WIPO Arbitration and Mediation Center
ADMINISTRATIVE PANEL DECISION
Comerica Bank v. Jeffrey Williamson
Case No. D2017-2049
1. The Parties
The Complainant is Comerica Bank of Dallas, Texas, United States of America (“United States”), represented by Bodman PLC, United States.
The Respondent is Jeffrey Williamson of Pueblo, Colorado, United States.
2. The Domain Name and Registrar
The disputed domain name <comericacredits.com> is registered with NameSilo, LLC (the “Registrar”).
3. Procedural History
The Complaint was filed with the WIPO Arbitration and Mediation Center (the “Center”) on October 21, 2017. On October 23, 2017, the Center transmitted by email to the Registrar a request for registrar verification in connection with the disputed domain name. On October 23, 2017, the Registrar transmitted by email to the Center its verification response confirming that the Respondent is listed as the registrant and providing the contact details.
The Center verified that the Complaint satisfied the formal requirements of the Uniform Domain Name Dispute Resolution Policy (the “Policy” or “UDRP”), the Rules for Uniform Domain Name Dispute Resolution Policy (the “Rules”), and the WIPO Supplemental Rules for Uniform Domain Name Dispute Resolution Policy (the “Supplemental Rules”).
In accordance with the Rules, paragraphs 2 and 4, the Center formally notified the Respondent of the Complaint, and the proceedings commenced on October 31, 2017. In accordance with the Rules, paragraph 5, the due date for Response was November 20, 2017. The Respondent did not submit any response. Accordingly, the Center notified the Respondent’s default on November 21, 2017.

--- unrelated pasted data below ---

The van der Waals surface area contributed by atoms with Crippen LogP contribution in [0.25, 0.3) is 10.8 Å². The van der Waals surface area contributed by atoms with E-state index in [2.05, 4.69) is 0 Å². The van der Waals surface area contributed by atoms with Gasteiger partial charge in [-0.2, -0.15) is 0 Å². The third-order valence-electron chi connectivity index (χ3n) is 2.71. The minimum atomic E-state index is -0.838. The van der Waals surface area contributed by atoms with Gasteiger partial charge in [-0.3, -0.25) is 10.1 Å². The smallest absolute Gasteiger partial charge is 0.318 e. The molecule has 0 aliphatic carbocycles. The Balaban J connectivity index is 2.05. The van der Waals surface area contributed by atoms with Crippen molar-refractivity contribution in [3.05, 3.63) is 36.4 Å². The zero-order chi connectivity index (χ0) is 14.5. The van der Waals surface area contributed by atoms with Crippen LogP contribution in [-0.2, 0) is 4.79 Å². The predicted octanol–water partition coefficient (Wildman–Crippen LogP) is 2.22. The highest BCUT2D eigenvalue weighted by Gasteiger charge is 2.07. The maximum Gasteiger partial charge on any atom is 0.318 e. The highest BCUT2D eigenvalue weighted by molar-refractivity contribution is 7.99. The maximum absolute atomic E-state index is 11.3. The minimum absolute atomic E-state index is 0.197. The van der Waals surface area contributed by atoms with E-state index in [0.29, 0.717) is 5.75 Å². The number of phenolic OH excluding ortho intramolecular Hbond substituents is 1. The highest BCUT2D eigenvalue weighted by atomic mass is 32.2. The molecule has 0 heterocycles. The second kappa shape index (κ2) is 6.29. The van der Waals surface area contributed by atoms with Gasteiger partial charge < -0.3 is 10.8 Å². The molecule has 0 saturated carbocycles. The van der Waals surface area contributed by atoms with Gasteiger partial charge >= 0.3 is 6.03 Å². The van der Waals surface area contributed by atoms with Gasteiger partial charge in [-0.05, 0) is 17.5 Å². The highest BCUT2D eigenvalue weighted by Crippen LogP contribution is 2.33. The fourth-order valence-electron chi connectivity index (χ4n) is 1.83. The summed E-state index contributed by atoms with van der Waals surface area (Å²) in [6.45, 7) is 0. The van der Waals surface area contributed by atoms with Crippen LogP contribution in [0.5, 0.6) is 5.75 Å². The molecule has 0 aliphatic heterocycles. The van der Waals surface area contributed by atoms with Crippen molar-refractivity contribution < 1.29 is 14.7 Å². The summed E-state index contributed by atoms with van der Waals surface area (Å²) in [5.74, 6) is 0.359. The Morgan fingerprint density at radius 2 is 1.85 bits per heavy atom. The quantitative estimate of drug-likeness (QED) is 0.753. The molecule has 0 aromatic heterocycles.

The Center appointed Martin Schwimmer as the sole panelist in this matter on December 4, 2017. The Panel finds that it was properly constituted. The Panel has submitted the Statement of Acceptance and Declaration of Impartiality and Independence, as required by the Center to ensure compliance with the Rules, paragraph 7.
4. Factual Background
The Complainant operates in the field of banking services with branches throughout the United States and North America.
The Complainant owns numerous registrations for the trademark COMERICA covering financial services, including United States Registration No. 1251846, registered on September 20, 1983.
The disputed domain name was registered on August 2, 2017.
As of October 17, 2017, the disputed domain name resolved to a website promoting financial services provided by a company called “Comerica Credits, LLC”. On October 17, 2017 the Complainant sent a DMCA takedown request to the Internet service provider. The disputed domain name does not currently resolve to an active website.
5. Parties’ Contentions
The Complainant, a U.S. financial services company, owns numerous registrations for the trademark COMERICA covering financial services. It has used the mark since 1982 in connection with a full range of such services, including the provision of lines of credit and the issuing of credit cards. Panels have found that the COMERICIA mark is well-known.
The disputed domain name is identical or confusingly similar to the COMERICA trademark because it is nearly identical but for the addition of the word “credits”, which is a generic term in the financial industry.
The Respondent is not authorized to use the Trademark in any manner.
The Respondent has used the name in bad faith, as it used its website to promote financial services under the name “Comerica Credits LLC” of Arlington, Texas. The Respondent has also used the name as part of a “phishing scheme” to obtain personal information from prospective customers.
The Respondent did not reply to the Complainant’s contentions.
6. Discussion and Findings